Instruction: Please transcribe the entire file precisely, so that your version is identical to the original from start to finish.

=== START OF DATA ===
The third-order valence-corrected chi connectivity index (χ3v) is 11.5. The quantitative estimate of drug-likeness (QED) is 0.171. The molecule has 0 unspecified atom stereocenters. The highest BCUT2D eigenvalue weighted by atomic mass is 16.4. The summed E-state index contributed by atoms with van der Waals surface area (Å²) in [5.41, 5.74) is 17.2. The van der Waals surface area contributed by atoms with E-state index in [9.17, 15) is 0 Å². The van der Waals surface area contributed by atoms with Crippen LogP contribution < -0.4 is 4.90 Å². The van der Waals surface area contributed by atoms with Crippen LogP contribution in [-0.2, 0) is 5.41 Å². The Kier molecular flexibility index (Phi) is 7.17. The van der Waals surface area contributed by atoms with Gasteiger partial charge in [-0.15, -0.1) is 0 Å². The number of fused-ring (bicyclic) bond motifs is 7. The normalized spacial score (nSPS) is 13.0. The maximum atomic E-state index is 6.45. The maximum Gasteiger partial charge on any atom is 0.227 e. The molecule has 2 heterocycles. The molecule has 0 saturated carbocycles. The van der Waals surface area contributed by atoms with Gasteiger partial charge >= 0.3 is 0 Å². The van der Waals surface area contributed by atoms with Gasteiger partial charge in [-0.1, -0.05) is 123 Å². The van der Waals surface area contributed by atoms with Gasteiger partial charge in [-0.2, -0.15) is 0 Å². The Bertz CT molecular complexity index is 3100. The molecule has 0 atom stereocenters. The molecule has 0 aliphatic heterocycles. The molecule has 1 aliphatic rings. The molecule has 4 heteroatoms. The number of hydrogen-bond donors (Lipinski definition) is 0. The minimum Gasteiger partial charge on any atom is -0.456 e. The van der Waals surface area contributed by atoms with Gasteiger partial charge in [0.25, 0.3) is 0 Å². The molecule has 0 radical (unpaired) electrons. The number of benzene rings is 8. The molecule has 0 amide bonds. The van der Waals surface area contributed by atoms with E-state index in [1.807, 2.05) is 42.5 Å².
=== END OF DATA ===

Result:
The third-order valence-corrected chi connectivity index (χ3v) is 11.5. The quantitative estimate of drug-likeness (QED) is 0.171. The molecule has 0 unspecified atom stereocenters. The highest BCUT2D eigenvalue weighted by atomic mass is 16.4. The summed E-state index contributed by atoms with van der Waals surface area (Å²) in [5.41, 5.74) is 17.2. The van der Waals surface area contributed by atoms with E-state index in [9.17, 15) is 0 Å². The van der Waals surface area contributed by atoms with Crippen LogP contribution < -0.4 is 4.90 Å². The van der Waals surface area contributed by atoms with Crippen LogP contribution in [-0.2, 0) is 5.41 Å². The Kier molecular flexibility index (Phi) is 7.17. The van der Waals surface area contributed by atoms with Gasteiger partial charge in [-0.15, -0.1) is 0 Å². The number of fused-ring (bicyclic) bond motifs is 7. The normalized spacial score (nSPS) is 13.0. The maximum atomic E-state index is 6.45. The maximum Gasteiger partial charge on any atom is 0.227 e. The molecule has 2 heterocycles. The molecule has 0 saturated carbocycles. The van der Waals surface area contributed by atoms with Gasteiger partial charge >= 0.3 is 0 Å². The van der Waals surface area contributed by atoms with Gasteiger partial charge in [-0.1, -0.05) is 123 Å². The van der Waals surface area contributed by atoms with Gasteiger partial charge in [-0.2, -0.15) is 0 Å². The Bertz CT molecular complexity index is 3100. The molecule has 0 atom stereocenters. The molecule has 0 aliphatic heterocycles. The molecule has 1 aliphatic rings. The molecule has 4 heteroatoms. The number of hydrogen-bond donors (Lipinski definition) is 0. The minimum Gasteiger partial charge on any atom is -0.456 e. The van der Waals surface area contributed by atoms with Gasteiger partial charge in [0.25, 0.3) is 0 Å². The molecule has 0 radical (unpaired) electrons. The number of benzene rings is 8. The molecule has 0 amide bonds. The van der Waals surface area contributed by atoms with E-state index in [1.807, 2.05) is 42.5 Å².